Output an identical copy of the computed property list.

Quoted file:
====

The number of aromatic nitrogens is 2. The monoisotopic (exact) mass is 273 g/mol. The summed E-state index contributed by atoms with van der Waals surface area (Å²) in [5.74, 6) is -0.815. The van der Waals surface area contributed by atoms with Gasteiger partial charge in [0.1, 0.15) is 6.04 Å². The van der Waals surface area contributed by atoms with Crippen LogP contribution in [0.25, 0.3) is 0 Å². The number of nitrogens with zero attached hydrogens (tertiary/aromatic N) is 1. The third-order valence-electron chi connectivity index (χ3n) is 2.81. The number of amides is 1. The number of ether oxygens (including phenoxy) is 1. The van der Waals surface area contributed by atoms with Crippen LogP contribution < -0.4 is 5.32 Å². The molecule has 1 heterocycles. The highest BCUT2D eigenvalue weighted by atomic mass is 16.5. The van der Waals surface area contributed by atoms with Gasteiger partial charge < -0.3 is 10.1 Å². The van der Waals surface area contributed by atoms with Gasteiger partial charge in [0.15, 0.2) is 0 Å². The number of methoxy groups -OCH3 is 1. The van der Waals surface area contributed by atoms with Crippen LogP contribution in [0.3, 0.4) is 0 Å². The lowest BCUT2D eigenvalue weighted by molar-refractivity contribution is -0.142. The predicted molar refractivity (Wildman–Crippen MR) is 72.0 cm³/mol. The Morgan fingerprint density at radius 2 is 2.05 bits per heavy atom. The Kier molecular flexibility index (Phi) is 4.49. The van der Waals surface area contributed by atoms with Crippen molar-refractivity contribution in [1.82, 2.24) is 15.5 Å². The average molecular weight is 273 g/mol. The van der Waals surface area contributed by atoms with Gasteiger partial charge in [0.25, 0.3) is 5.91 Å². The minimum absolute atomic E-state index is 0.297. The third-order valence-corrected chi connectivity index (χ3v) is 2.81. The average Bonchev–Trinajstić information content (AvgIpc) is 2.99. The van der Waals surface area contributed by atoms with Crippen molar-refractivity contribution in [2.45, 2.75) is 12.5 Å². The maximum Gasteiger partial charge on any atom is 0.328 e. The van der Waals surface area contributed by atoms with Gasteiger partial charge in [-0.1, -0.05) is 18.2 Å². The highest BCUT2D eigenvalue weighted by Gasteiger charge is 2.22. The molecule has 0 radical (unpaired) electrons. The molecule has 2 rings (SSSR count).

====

The number of aromatic nitrogens is 2. The monoisotopic (exact) mass is 273 g/mol. The summed E-state index contributed by atoms with van der Waals surface area (Å²) in [5.74, 6) is -0.815. The van der Waals surface area contributed by atoms with Gasteiger partial charge in [0.1, 0.15) is 6.04 Å². The van der Waals surface area contributed by atoms with Crippen LogP contribution in [0.25, 0.3) is 0 Å². The number of nitrogens with zero attached hydrogens (tertiary/aromatic N) is 1. The third-order valence-electron chi connectivity index (χ3n) is 2.81. The number of amides is 1. The number of ether oxygens (including phenoxy) is 1. The van der Waals surface area contributed by atoms with Crippen LogP contribution < -0.4 is 5.32 Å². The molecule has 1 heterocycles. The highest BCUT2D eigenvalue weighted by atomic mass is 16.5. The van der Waals surface area contributed by atoms with Gasteiger partial charge < -0.3 is 10.1 Å². The van der Waals surface area contributed by atoms with Gasteiger partial charge in [0.15, 0.2) is 0 Å². The number of methoxy groups -OCH3 is 1. The van der Waals surface area contributed by atoms with Crippen LogP contribution in [0.3, 0.4) is 0 Å². The lowest BCUT2D eigenvalue weighted by molar-refractivity contribution is -0.142. The predicted molar refractivity (Wildman–Crippen MR) is 72.0 cm³/mol. The Morgan fingerprint density at radius 2 is 2.05 bits per heavy atom. The Kier molecular flexibility index (Phi) is 4.49. The van der Waals surface area contributed by atoms with Crippen molar-refractivity contribution in [1.82, 2.24) is 15.5 Å². The average molecular weight is 273 g/mol. The van der Waals surface area contributed by atoms with Gasteiger partial charge in [0.25, 0.3) is 5.91 Å². The minimum absolute atomic E-state index is 0.297. The third-order valence-corrected chi connectivity index (χ3v) is 2.81. The average Bonchev–Trinajstić information content (AvgIpc) is 2.99. The van der Waals surface area contributed by atoms with Crippen molar-refractivity contribution in [2.45, 2.75) is 12.5 Å². The maximum Gasteiger partial charge on any atom is 0.328 e. The van der Waals surface area contributed by atoms with Gasteiger partial charge in [-0.1, -0.05) is 18.2 Å². The highest BCUT2D eigenvalue weighted by Gasteiger charge is 2.22. The molecule has 0 radical (unpaired) electrons. The molecule has 2 rings (SSSR count).